Then, having sown the word, Christ sets Himself to minister to that which He has sown, so that it should bring forth fruit.  That is why I read two things in chapter xiv., "feeding" (the feeding of the multitude), and "sustaining'' (Christ goes up into a mountain to pray).
It is an interesting point in regard to the feeding of the crowds, that three times Christ blesses, and three times He gives thanks.  He blessed as God; He received, and gave thanks as Man.  I do not separate the blessed Person of the Lord Jesus.  He could bless as God, and He also gave thanks as Man.  He did not "ask a blessing,'' as some people say.  He "gave thanks."   "Every creature of God is good, and nothing to be refused, if it be received with thanksgiving.'' (1 Tim. iv. 4.)  When He gave thanks, He gave thanks to the Creator.
Now I want to guide your attention to the greatness, the bountifulness of the Lord Jesus.  "They took up of the fragments that remained, twelve baskets full."  Did you ever consume all that Christ had to give you?  Could you say after having a feast with Christ, "He had nothing more to give me?"  No; I am sure that He would give you more than you ever had the power to eat.  He does not simply satisfy hunger; that is what any man could do—He gives infinitely more than hunger needed.
Our true food to-day is not eating bread.  Our food is the "spiritual blessings in the heavenly places in Christ."  The fruits of the earth are not our real blessings.  For a Jew, they were.  They cannot take the place of spiritual blessings in heavenly places.  The fruits of the earth belong to the earth.  They are good for us; they are the mercies of God; but the spiritual blessings are the true food.
Therefore, the Lord goes up on high to pray.  He would not yet be a King to govern, but He would be a Priest to support and sustain.  He has sown in our hearts; He has fed us, and now He goes on high as Priest.  Priesthood is sustenance.  It is not for the world, not for the unconverted.  The sacrifice is for the unconverted.  As Priest, He eclipses Aaron, because He is saluted of God as High Priest after the order of Melchisedec.  The Melchisedec order was giving the bread and the wine and the ever-living Priest.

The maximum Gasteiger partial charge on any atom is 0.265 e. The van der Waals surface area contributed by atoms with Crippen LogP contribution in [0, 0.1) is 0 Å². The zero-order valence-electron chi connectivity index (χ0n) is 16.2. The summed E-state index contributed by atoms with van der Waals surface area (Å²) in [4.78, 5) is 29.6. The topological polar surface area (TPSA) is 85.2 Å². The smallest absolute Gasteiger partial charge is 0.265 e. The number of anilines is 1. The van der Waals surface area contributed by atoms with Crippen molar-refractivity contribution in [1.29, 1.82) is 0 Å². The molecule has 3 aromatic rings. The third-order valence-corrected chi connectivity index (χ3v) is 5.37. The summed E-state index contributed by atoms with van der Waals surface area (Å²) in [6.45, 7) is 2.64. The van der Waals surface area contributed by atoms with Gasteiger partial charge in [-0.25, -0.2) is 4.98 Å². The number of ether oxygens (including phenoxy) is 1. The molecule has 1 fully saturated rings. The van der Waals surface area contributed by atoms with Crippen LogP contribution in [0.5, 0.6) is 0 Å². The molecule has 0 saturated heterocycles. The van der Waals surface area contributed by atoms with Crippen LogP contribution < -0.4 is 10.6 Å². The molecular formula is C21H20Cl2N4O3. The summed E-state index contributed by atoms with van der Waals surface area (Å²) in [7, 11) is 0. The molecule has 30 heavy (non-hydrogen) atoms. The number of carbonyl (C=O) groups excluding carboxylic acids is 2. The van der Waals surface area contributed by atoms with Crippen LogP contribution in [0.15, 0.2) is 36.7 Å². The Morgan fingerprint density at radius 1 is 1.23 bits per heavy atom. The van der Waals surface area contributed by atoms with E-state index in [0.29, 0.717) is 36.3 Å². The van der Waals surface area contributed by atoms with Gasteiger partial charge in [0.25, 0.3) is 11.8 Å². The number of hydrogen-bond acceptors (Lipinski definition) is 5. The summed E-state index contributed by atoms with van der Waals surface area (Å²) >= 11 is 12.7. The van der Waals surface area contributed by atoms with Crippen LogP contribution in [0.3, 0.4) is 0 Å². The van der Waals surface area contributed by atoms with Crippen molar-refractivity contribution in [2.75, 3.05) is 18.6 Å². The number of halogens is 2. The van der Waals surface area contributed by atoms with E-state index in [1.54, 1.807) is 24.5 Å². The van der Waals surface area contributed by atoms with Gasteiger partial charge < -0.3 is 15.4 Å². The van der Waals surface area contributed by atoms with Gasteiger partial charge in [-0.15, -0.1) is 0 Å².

I would like to touch upon the present service of Christ.  His present service is at the right hand of God.  He finished His service upon earth.  Christ is the Hebrew servant of Exodus xxi.  If the Hebrew servant plainly said, I love my master, my wife, and my children; I will not go out free, he was brought to the door and his ear was bored, and he became a servant for ever.  Christ is the One who has undertaken the service of the house.
Now chapter xv.  God does not judge what He sets up, but He supersedes what He sets up.  God did not judge Judaism, but He brought in that which is higher and better.  He will not judge Christianity, but He will judge Christendom—that is, what man has made of it.  "In vain they do worship me," says the Lord, "teaching for doctrines the commandments of men."  Ah! so to-day. More of men's commandments are taught than the word of God.  People have degraded the truth by mixing it up with that which is of man.  We want the word of God; we want the Holy Spirit present to make it clear to us.
When the taste of the Israelites became vitiated, they set to work to grind up the manna in mortars. They broke it up to suit their tastes.  It was allowed of God, but they never did it until they became grumblers.  If we are in a good state, we love the word of God.